I am excited about teaching a class on this special mobius design! It’s one topic of my seven three-hour class topics scheduled for the big Chain Link conference this July (2020) in New Orleans. This crochet conference has been produced every year since 1993 by the Crochet Guild of America. It’s the longest-running national-level conference. (I’m tempted to call it international because over the years many teachers have visited from other countries.)
As we get closer to July I may update this page with discoveries and other news. For example, when I create a Mindbender Mobius Class Resources page. I’ll add a note at the top of this page saying when it was updated last. It’s likely I’d also announce the news in my newsletters, so subscribe (free) if you want to stay in the loop.
Each One is Unique
Each Mindbender Mobius is unique and so is the experience of crocheting it. It’s a true mobius shape and this means it’s crocheted in infinity rounds—picture a figure-8 path. All you do is add a half-twist to the foundation row before joining it into your starting ring. This simple twist introduces features that have fascinated mathematicians for decades. See the newsletter issue I did about it four years ago; I still enjoy reading it.
I’ve made three Mindbenders so far:
What’s So Different About This Mobius?
These Mindbenders don’t look crocheted. I promise zero knitting is involved. It’s 100% crochet with a regular crochet hook, preferably one that is two or three sizes larger than normally used for the yarn you choose.
For the first one on the left I used Misti Alpaca “dyed to the stitch” Hand Paint Sock, a fingering weight yarn. It calls for a 3.25mm or so crochet hook size on the label. I used size 5.5mm. The dyeing method used for it baffled me to no end! This mobius is the test of my theory and proof of my triumph when I finally cracked its true color repeat. I’ll explain what’s going on with this kind of variegated yarn in class. Have a look at this earlier blog post, Hand Dyed Yarn Three Ways about this yarn.
I wanted to try several more things with the first one, and that’s what brings on the mindbending. When colors change quickly in a variegated yarn, like they do in the Misti Alpaca one, slip stitches are fabulous because they take up very little yarn per stitch. Even if you use a big hook. Just look at how slip stitches helped me get the most out every color in the Jempool scarf!
Unlike Jempool though, I couldn’t stack the colors of the Misti yarn unless I crocheted it in the round with no turning. With slip stitches that means Bosnian crochet.
Challenge accepted! I had never tried planned pooling with Bosnian. I knew it would be interesting because it has an innate lean. And what does the lean do if the rounds are figure-8’s? Each round builds on the others on both sides of the foundation. In other words, the foundation (or Round 1) runs down the center of a true mobius. I think of it as its spine.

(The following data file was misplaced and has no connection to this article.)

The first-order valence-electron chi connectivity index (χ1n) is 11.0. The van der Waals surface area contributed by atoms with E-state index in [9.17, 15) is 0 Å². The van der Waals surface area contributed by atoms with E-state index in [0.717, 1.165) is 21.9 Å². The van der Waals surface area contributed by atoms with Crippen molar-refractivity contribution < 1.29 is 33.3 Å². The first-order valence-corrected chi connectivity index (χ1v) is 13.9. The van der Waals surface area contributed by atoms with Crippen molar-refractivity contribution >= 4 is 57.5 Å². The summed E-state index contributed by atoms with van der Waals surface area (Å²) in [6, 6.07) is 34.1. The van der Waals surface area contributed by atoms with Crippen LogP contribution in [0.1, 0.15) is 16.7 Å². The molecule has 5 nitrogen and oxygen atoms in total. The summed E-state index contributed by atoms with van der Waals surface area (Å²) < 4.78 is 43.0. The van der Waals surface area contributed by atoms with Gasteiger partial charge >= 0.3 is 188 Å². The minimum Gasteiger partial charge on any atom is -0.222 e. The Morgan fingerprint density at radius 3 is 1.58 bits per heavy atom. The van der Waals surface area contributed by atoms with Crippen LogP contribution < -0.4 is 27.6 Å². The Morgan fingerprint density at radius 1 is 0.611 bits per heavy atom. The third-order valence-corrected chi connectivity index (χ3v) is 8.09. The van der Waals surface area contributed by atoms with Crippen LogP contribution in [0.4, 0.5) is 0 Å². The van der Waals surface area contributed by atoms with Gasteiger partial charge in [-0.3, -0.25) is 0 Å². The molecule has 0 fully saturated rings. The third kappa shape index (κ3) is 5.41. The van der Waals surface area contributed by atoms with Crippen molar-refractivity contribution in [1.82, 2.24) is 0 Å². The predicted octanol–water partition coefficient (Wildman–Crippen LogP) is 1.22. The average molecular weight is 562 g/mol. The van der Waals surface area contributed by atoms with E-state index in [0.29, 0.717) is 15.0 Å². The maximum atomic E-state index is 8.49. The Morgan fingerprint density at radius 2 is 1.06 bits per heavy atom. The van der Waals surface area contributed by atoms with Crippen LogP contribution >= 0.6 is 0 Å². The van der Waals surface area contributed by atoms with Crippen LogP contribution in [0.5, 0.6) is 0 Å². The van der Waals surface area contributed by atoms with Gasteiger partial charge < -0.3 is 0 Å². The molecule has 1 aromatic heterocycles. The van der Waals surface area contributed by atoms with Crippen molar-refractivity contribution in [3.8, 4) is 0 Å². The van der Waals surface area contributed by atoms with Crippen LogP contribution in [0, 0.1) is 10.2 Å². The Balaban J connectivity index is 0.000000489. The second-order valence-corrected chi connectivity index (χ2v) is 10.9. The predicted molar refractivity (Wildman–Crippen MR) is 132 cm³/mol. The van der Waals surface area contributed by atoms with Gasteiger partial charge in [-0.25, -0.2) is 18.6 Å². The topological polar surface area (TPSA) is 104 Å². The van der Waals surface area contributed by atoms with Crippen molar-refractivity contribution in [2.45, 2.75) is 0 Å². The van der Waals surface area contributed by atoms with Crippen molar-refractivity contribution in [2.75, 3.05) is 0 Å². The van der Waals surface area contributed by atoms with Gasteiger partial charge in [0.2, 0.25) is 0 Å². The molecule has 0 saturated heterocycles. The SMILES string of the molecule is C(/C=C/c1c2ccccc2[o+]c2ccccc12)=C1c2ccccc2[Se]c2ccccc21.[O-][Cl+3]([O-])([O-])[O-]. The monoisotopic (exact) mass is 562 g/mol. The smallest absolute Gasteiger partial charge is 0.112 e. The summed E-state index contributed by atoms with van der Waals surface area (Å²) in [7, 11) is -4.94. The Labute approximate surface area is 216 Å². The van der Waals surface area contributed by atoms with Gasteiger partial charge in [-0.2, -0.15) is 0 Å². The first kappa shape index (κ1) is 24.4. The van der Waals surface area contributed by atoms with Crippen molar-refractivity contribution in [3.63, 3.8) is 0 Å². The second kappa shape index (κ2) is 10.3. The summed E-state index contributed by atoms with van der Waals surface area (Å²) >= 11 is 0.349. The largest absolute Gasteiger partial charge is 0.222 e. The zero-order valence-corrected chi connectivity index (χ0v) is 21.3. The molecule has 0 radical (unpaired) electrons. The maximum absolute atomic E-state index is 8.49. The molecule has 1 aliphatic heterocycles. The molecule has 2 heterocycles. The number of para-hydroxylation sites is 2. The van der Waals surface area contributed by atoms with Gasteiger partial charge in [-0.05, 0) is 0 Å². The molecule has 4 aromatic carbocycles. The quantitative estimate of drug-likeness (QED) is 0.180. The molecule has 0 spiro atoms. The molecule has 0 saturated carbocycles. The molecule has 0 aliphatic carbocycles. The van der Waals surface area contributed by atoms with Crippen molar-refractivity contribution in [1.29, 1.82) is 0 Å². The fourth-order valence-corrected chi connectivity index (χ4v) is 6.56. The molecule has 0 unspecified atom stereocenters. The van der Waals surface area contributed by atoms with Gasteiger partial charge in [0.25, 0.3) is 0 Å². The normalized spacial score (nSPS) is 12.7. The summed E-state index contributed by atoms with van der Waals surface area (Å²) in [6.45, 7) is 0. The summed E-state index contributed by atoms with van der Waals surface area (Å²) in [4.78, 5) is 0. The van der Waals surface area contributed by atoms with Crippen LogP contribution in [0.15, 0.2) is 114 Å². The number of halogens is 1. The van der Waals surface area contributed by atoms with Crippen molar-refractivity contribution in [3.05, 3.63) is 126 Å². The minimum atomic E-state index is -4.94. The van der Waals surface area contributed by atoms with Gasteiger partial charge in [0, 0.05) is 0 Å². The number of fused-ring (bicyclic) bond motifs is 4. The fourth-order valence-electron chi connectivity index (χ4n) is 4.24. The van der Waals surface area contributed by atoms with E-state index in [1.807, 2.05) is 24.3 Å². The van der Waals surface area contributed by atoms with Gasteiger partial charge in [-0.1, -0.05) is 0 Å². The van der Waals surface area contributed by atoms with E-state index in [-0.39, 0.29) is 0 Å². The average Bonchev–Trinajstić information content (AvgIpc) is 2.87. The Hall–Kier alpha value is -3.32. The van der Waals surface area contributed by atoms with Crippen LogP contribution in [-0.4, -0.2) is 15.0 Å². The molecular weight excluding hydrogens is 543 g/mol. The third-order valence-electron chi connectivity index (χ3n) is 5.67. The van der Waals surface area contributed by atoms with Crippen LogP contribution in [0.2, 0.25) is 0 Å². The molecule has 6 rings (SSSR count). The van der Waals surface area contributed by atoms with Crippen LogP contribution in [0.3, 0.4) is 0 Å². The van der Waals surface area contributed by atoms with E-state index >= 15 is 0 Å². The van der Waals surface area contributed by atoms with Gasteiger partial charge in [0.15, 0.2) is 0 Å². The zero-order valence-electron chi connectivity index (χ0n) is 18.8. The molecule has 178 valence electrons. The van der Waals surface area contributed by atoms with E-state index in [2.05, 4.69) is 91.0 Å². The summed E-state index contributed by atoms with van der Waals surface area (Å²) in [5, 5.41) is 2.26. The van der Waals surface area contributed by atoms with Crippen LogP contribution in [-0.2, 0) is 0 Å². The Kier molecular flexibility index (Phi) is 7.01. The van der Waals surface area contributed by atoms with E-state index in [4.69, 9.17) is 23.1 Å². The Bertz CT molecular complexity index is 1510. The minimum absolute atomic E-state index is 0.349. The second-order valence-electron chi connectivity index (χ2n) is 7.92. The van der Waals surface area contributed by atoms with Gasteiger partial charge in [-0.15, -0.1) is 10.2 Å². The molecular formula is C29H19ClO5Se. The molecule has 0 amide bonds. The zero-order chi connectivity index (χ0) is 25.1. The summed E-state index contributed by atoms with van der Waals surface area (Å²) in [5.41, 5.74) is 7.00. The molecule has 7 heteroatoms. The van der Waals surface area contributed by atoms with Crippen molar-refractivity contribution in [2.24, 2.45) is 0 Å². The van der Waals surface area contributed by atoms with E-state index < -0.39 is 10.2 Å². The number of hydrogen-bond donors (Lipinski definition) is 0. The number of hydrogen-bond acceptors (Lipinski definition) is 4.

Mobius Foundation “Spine”
You can disguise/hide the spine, or emphasize it and turn it into a design detail. For this class I found a simple way to make it blend in so well that it’s invisible. (In the projects above you’re seeing mostly planned texture changes in some of the rounds, not the spines.) Look below at a close up of the Dragon Bee and the Renegade mobiuses: it’s quite pronounced in the one on the left; in the Renegade it melts away to nothing. You can’t even feel it.
Here’s another mobius oddity to address: if you’ve ever crocheted a true mobius, you know that not only does the foundation run down the center of it, but all the stitches above the foundation face one way, and all of them below the foundation face the other. It depends on the stitch pattern whether it’s obvious or not. (For example, Doris’ Snow Day is a true mobius and you don’t notice the foundation OR whether the fronts or backs of stitches are facing.)
The back of Bosnian crochet looks distinctly different from the front. It really does look like it’s the back. Tunisian crochet is often like this too. So, what to do? I need to crochet the yarn in the round with no turning if I want to play a moiré color pooling game with it. I could omit the mobius twist and make a simple tube shape, but I wouldn’t be able to add increases to shape it at the shoulders. It would throw off the color stacking. (Have a look at Misti Fondant, which I’ll bring to class. The Mindbender inspired it; I found a way to do it in rounds with turning, plus I shaped it without throwing off the colors by using vertical ribbing.)
It turns out inverse slip stitches work great! It wouldn’t be a mindbender without them. Check the close up photos of the spines above: don’t the stitches match each other on both sides of the spine and look symmetrical?
Prepare to Take This Class
Registration will open in early March. The Mindbender Mobius pattern will be available for the first time in class. The class is rated Advanced. A great way to get up to speed for it is to brush up on three skills:
- Slip stitch crochet. Try one of my slip stitch patterns. For the simplest first experience, try the Slipster Slackscarf or Eva’s Ribs. I designed the Luckyslips Mitts for students of my Slip Stitch Crochet 101 classes.
- Simple planned pooling. After some slip stitch crocheting, try is Jempool. It combines simple slip stitches with simple planned pooling in color stacks. Have a look at my Planned Pooling class resources.
- Crochet a true mobius. Doris Chan’s Snow Day would be perfect!